The fast-evolving coronavirus pandemic, and its impact on most facets of daily life, has had a particularly staggering impact on most small businesses. And Loudoun’s strong economy hasn’t been immune.
“There’s quite a bit of desperation out there,” Loudoun County Chamber of Commerce President and CEO Tony Howard said this week.
Many small businesses have been forced to close, either by government mandate or for cashflow reasons. Many have laid off staff, greatly scaled down their operations, or thought of some out-of-the-box ways to stay open and innovate. And many are wondering how they are going to survive an economic dip amid pandemic, social distancing, and government orders to close some businesses and limit public gatherings.
“There’s a never-ending array of questions [from business owners],” said Loudoun County Department of Economic Development Executive Director Buddy Rizer. “The number one thing we’re hearing from a financial standpoint is, if this goes on too long, we’re at a real risk of losing a lot of companies.”
But Loudoun’s economic development and business communities have rallied to give those business owners options.
“The biggest thing they can do is keep up on the latest programs that are available,” said Mason Enterprise Center Small Business Development Center Manager Eric Byrd. His office, along with organizations like the county Department of Economic Development, Chamber of Commerce and Visit Loudoun have all launched efforts to help small businesses navigate the pandemic.
You can find information on what’s available from the Small Business Development Center at LoudounSBDC.com; from the Department of Economic Development at biz.loudoun.gov/covid19; from the Loudoun Chamber at loudounchamber.org/covid-19-resources; and in a series of webinars from Visit Loudoun.
Rizer said the goal of his department’s website and of his staff is to condense all the resources available to one, easy-to-access place for business owners.
“The resources are ever-changing, the direction from the federal government and state government is ever-changing, businesses that we thought could be open are now getting other direction on that,” Rizer said. “So much of our responsibility at this time is tracking all the information and doing our best to sift through it and try to advise our companies. [Businesses are] trying to survive; they don’t have the time to sift through every press release and watch every news conference.”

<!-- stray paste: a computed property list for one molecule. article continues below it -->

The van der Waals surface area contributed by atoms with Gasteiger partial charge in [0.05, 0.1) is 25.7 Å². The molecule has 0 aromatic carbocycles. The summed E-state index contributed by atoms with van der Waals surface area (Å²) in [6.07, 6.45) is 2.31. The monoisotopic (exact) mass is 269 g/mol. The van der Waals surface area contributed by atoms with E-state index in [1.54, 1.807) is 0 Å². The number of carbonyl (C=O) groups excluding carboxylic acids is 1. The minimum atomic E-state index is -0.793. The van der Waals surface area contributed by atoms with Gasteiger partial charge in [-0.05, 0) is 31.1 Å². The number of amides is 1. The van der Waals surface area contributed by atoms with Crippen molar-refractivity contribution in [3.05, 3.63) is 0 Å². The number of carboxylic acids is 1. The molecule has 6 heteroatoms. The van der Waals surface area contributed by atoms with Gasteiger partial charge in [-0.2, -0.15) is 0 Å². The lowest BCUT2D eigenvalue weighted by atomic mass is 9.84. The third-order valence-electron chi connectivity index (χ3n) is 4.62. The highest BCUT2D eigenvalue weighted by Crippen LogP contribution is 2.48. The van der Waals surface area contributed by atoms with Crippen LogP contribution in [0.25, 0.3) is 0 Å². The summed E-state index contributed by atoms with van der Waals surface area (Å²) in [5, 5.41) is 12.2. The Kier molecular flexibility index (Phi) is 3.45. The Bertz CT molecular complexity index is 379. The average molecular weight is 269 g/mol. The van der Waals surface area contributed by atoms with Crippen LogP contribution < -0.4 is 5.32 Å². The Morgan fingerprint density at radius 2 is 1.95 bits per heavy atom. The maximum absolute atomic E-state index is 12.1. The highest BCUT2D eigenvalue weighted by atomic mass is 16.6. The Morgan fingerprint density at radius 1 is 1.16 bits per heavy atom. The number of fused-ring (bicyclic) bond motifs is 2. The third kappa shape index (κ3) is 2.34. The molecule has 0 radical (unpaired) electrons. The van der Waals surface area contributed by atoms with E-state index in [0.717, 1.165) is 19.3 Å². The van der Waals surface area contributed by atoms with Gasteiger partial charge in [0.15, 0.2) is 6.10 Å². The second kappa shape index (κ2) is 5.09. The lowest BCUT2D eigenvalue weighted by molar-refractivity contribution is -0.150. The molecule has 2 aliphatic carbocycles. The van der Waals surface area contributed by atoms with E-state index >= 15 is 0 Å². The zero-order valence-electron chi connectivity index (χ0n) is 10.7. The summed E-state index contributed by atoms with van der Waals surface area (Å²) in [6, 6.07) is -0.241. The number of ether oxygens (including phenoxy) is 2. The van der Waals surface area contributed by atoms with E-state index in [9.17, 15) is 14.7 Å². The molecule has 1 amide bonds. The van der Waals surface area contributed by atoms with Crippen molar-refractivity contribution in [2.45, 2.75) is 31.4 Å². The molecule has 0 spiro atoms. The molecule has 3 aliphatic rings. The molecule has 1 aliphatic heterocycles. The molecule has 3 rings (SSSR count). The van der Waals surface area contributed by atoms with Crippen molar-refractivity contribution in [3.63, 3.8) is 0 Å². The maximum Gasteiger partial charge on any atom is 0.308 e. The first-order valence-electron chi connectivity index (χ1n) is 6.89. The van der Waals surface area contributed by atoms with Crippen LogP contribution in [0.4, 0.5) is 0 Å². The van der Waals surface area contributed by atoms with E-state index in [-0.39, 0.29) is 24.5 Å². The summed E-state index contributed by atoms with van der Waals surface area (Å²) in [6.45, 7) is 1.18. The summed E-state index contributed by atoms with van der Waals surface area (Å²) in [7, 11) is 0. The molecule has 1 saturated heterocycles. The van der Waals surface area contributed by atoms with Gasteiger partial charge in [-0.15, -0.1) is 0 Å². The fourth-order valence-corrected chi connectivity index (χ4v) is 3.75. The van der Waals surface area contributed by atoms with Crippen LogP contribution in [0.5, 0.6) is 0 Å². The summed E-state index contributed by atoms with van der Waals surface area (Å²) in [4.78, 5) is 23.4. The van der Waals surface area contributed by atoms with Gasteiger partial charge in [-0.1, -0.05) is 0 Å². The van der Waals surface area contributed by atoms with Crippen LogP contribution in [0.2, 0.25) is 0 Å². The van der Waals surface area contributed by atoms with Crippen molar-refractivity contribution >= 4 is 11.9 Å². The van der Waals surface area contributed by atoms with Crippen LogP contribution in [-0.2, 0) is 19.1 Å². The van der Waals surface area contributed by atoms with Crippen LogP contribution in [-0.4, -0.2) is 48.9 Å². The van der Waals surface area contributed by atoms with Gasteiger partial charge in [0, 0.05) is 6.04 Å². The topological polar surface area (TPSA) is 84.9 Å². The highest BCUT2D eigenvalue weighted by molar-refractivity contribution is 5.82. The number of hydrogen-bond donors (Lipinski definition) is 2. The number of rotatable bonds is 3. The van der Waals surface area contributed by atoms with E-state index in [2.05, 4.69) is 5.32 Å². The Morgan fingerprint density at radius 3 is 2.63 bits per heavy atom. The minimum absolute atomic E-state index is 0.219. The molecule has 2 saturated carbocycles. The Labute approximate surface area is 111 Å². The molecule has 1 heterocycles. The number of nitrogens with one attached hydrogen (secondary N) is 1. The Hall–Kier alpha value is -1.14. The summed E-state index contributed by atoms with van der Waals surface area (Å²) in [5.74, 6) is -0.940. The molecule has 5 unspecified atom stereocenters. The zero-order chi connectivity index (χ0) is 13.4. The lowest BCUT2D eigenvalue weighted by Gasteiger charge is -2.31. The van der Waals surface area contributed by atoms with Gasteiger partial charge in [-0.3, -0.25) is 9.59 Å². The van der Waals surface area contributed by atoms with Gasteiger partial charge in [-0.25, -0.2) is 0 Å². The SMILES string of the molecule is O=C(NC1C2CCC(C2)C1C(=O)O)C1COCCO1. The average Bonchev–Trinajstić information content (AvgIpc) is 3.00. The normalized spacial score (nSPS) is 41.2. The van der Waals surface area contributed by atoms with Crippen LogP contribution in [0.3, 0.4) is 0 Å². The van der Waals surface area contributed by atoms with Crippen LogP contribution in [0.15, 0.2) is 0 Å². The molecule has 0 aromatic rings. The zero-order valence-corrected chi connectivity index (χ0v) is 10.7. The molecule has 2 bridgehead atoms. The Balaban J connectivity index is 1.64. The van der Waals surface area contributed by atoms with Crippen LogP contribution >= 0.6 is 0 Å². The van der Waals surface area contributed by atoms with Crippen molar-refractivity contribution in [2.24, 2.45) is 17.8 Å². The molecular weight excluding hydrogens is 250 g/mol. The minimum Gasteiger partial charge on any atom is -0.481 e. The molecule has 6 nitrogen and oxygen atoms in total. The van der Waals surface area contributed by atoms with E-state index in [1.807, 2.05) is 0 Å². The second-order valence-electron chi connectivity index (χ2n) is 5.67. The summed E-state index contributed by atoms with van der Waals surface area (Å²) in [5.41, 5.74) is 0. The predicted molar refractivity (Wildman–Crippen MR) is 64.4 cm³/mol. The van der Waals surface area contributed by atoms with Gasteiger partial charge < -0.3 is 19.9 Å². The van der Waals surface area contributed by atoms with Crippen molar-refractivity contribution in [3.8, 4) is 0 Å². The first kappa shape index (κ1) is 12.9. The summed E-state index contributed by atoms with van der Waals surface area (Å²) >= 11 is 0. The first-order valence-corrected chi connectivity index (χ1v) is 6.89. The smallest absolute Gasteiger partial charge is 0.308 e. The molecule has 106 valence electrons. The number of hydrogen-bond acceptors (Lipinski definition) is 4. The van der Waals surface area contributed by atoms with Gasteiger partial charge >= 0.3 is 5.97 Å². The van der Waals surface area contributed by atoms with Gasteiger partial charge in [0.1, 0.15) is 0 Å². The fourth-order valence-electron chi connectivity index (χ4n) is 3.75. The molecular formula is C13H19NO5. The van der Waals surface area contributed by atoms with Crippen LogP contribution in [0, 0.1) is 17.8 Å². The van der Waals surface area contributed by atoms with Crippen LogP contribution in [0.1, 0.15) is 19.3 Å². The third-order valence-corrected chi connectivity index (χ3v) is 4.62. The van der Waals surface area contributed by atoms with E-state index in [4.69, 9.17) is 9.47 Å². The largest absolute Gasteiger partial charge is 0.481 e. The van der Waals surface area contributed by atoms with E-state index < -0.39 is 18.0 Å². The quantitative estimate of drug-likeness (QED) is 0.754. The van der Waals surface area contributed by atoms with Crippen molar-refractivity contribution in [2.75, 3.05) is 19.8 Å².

Rizer is also planning to launch a podcast this week, “Loudoun Possible Pod,” with helpful information as well as stories of what some businesses are doing to innovate during this trying time.
Howard said the Chamber is trying to open up online webinars, on everything from how to do business development, human resources and more, during the coronavirus crisis.
Ford’s Fish Shack owner Tony Stafford is one of the people who has seen his restaurant’s revenues take a nosedive since the impacts of coronavirus started being felt locally. While his three restaurants remain open for curbside and to-go orders, profits are down 90 percent and he has had to furlough all of his hourly employees. And he said as a small business owner, “I just need clear, concise information.”
“Right now, there’s a lot of stuff. I’m just now starting to dig into it,” Stafford said.
Stay in Touch and Get Listed
Another important thing to do right now: stay in touch with your customers and business partners, Byrd said. The Small Business Development Center’s website has some pointers on how to do that, including some tips on crisis communication and materials that are free to use.
“Let people know that you’re aware of what’s going on, let them know you care about them, and let them know that you’re still here and here’s how to do business with them,” Byrd said.
One way to do that is to get listed with one of the local organizations that are letting people know what local businesses are offering right now. Get included on LeesburgToGo.com, loudounchamber.org/supporting-our-local-restaurants, or biz.loudoun.gov/support-our-businesses.